If you have ever enjoyed the scent of a rose, you’ve experienced the aromatic qualities of essential oils.
A trusted partner in the essential oils industry, doTERRA defines essential oils as naturally occurring, aromatic compounds found in the seeds, bark, stems, roots, flowers, and other parts of plants.
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We know that makers of essential oil products don’t just need a lot of labels – they need a lot of different labels.
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That means you can focus on creating beautiful aromas, and we can take care of the rest.
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Stopping by CJ’s Unique Boutique in Colorado Springs, we were able to see how they use our label printer to create their personal care lotion and oil labels. See for yourself:
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You can always reach out to us without hesitation. With representatives throughout the nation and around the globe, we are here for you.
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Interested in our in-house color label printers?
Contact us today to start learning more or set up a free in-person demonstration.
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How to Read Food Labels to Find Allergens- and How to List Allergen Warnings on Your Ingredients LabelsFebruary 11, 2011
With more people becoming aware of food allergies, here are some important facts to help you read food labels to find allergen ingredients, and to help you make your own food labels that comply with allergen labeling laws.
The need for food allergy labeling
Food allergies affect roughly 12 million (1 in every 25) Americans, according to the Food Allergy and Anaphylaxis Network , 3 million of which are children. Approximately 30,000 Americans go to the Emergency Room each year with severe allergic reactions to food, and it is estimated that anywhere between 100 to 200 people die each year from allergic reactions to food.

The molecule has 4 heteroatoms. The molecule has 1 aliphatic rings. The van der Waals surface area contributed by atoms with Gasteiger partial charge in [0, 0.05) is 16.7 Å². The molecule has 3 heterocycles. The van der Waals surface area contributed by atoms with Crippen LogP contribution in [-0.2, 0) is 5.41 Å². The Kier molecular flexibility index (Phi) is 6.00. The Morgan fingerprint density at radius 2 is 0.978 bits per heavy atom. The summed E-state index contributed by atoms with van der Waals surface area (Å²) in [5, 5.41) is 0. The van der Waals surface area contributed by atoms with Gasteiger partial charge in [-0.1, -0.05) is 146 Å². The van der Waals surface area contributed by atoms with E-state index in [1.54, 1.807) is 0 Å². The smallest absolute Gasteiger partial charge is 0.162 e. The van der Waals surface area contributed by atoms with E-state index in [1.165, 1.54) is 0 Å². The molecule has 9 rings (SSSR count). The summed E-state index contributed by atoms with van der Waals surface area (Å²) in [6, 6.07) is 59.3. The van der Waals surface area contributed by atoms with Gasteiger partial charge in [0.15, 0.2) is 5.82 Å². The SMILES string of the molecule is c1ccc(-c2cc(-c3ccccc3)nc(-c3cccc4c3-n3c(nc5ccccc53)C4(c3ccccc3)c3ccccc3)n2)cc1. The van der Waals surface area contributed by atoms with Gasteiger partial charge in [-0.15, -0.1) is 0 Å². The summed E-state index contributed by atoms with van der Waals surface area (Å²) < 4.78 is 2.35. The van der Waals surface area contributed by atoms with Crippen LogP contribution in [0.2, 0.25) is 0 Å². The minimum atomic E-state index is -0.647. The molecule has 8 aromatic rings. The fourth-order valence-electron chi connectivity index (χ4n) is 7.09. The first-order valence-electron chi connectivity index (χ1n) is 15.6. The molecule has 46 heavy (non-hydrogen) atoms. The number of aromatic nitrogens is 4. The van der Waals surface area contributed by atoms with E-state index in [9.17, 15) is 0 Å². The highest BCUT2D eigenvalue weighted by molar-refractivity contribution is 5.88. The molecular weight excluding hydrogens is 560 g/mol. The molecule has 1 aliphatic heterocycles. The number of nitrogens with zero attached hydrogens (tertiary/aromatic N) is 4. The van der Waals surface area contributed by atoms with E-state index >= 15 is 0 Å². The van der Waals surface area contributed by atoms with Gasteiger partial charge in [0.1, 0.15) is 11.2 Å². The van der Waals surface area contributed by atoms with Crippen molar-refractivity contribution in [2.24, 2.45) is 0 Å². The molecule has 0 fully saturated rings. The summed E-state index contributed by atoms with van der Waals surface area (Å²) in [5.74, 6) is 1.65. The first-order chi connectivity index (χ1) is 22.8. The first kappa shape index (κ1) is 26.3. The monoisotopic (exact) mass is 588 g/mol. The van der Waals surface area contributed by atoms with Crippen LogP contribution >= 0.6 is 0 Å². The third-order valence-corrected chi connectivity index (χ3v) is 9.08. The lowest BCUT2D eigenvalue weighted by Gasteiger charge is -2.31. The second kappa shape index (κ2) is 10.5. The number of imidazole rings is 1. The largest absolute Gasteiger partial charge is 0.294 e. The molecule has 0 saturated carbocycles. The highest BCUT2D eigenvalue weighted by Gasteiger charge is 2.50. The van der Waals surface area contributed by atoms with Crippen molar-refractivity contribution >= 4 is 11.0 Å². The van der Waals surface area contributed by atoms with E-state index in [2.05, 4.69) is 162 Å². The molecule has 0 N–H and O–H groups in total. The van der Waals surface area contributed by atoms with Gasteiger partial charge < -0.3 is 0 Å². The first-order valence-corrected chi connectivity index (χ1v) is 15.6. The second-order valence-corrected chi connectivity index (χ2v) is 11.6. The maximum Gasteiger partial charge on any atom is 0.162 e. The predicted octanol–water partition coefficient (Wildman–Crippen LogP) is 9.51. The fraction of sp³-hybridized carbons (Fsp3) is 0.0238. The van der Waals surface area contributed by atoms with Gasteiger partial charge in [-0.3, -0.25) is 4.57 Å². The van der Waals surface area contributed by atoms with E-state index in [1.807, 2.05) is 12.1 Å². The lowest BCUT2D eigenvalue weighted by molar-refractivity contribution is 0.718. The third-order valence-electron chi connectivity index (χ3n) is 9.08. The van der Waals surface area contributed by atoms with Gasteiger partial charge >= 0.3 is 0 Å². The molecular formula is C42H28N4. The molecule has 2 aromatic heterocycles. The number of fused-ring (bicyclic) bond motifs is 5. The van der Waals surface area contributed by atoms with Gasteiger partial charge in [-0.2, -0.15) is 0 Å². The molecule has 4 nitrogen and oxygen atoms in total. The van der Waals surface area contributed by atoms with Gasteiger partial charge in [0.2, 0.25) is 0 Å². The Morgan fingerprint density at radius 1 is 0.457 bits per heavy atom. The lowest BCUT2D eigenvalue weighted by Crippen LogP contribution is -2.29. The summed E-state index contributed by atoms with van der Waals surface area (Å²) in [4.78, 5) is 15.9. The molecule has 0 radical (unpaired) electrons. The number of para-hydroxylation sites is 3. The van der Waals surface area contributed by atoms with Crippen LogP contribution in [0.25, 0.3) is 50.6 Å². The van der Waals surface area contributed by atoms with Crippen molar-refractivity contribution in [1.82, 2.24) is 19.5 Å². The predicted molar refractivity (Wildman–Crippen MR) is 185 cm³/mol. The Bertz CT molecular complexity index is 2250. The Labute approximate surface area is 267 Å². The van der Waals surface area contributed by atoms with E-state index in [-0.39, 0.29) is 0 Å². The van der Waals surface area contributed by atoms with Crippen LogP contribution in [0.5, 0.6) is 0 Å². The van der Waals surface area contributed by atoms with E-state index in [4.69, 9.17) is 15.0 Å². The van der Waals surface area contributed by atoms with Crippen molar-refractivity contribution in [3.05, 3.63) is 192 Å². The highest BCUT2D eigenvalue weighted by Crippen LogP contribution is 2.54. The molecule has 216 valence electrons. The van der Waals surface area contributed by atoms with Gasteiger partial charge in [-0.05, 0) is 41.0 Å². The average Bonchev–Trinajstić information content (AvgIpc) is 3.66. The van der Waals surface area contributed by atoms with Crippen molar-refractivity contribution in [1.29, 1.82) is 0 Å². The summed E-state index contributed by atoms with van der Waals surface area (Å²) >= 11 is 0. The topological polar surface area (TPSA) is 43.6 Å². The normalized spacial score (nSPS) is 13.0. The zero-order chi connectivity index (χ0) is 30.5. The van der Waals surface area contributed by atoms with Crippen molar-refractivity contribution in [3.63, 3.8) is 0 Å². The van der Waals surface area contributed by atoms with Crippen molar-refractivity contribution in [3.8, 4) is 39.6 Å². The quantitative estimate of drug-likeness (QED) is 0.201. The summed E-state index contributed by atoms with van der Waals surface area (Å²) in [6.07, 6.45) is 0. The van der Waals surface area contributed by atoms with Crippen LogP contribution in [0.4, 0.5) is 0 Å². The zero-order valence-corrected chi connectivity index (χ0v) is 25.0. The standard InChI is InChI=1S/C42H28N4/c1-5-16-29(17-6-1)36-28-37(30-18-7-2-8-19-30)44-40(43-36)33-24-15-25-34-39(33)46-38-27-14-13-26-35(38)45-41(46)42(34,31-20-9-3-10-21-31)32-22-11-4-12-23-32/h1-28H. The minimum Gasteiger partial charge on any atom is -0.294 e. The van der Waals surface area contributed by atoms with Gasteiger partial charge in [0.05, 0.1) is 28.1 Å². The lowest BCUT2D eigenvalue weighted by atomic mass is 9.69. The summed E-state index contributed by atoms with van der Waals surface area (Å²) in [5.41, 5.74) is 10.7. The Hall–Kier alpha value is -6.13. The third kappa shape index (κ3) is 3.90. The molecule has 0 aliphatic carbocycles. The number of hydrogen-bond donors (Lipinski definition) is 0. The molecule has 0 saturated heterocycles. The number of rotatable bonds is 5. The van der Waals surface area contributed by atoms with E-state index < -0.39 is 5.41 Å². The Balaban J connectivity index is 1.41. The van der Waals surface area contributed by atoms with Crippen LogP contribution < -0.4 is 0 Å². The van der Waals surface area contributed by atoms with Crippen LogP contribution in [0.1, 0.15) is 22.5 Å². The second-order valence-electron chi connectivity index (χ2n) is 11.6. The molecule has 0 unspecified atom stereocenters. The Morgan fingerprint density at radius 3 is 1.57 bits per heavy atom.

One of those 12 million Americans is Kellie Pabst, a 24 year old suffering from Celiac Disease. Pabst has had this disease since she was 22. Having Celiac Disease means that she is allergic to gluten and cannot eat any products that contain wheat, barley, or rye. Common products that Pabst is unable to eat include: bread(s), pasta, crackers, BBQ sauce, pretzels, pizza, and most desserts.
How do you get food allergies?
You can develop a food allergy at any time, some people are born with them and others develop them throughout their lives. Food allergies occur when your body’s immune system accidentally attacks a food protein. Symptoms of allergies include: hives, rashes, itching, swelling of the face, tongue, throat or lips, difficulty breathing, wheezing, dizziness, and even loss of consciousness. Pabst became aware of her gluten allergy after suffering from similar symptoms. “I was suffering from stomach pains, bloating, fever, dizziness and lightheadedness as well as being nauseous all the time. Those symptoms eventually led me to discover this allergy,” said says.
The history behind allergy lists on food labels
Starting in 1938, the US Food and Drug Administration required that foods which are made from two or more ingredients must bear a label that declares each ingredient by its “common” name so that consumers could avoid ingesting allergens. The only exception to this rule is spices, flavorings, and colors which could be declared by a class- simply called “spices” on the ingredients panel.
Because there are some cases where an allergen’s common name may be unfamiliar to a consumer, new legislation, called the Food Allergen Labeling and Consumer Protection Act of 2004 (FALCPA) was passed and revised in 2006. This law requires food manufacturers to clearly identify, in plain English, if any of its product ingredients are derived from any of eight major food allergen groups. FALCPA applies to all packaged foods sold in the United States, including imported foods. If imported foods are lacking allergen statements, these foods must be re-labeled to comply with FDA allergen labeling standards.
Which food allergens are required to be labeled?
The Food Allergen Labeling and Consumer Protection Act of 2006 made it mandatory that packaged foods be clearly labeled if they contain any of the eight major allergen groups. The following class of 8 FDA-recognized allergens are ingredients in almost 200 different foods that can cause severe allergic reactions:
- Peanuts – which includes peanut flour, hydrolyzed protein, but not peanut oil
- Tree nuts – for example: walnuts, hazelnuts, almonds, cashews
- Milk – any protein from cow’s milk, for example: milk, cream, dry milk, whey
- Eggs -whites, yolks, albumen, and powdered eggs
- Soy – includes soy beans, soy protein, soy flour, but not soybean oil
- Seafood – fish such as bass, flounder, and cod
- Crustaceans – shellfish such as crab, lobster, and shrimp. Also includes Mollusks such as clams, mussels and scallops as well as Cephalopods such as squid.
These foods account for 90% of food allergic reactions, according to the USDA.
Pabst relies on these ingredients, specifically wheat, while she reads nutrition label facts “I read product labels all the time, everywhere I go or on anything that I am looking to eat. There are foods out there that contain wheat that you would never even think of.”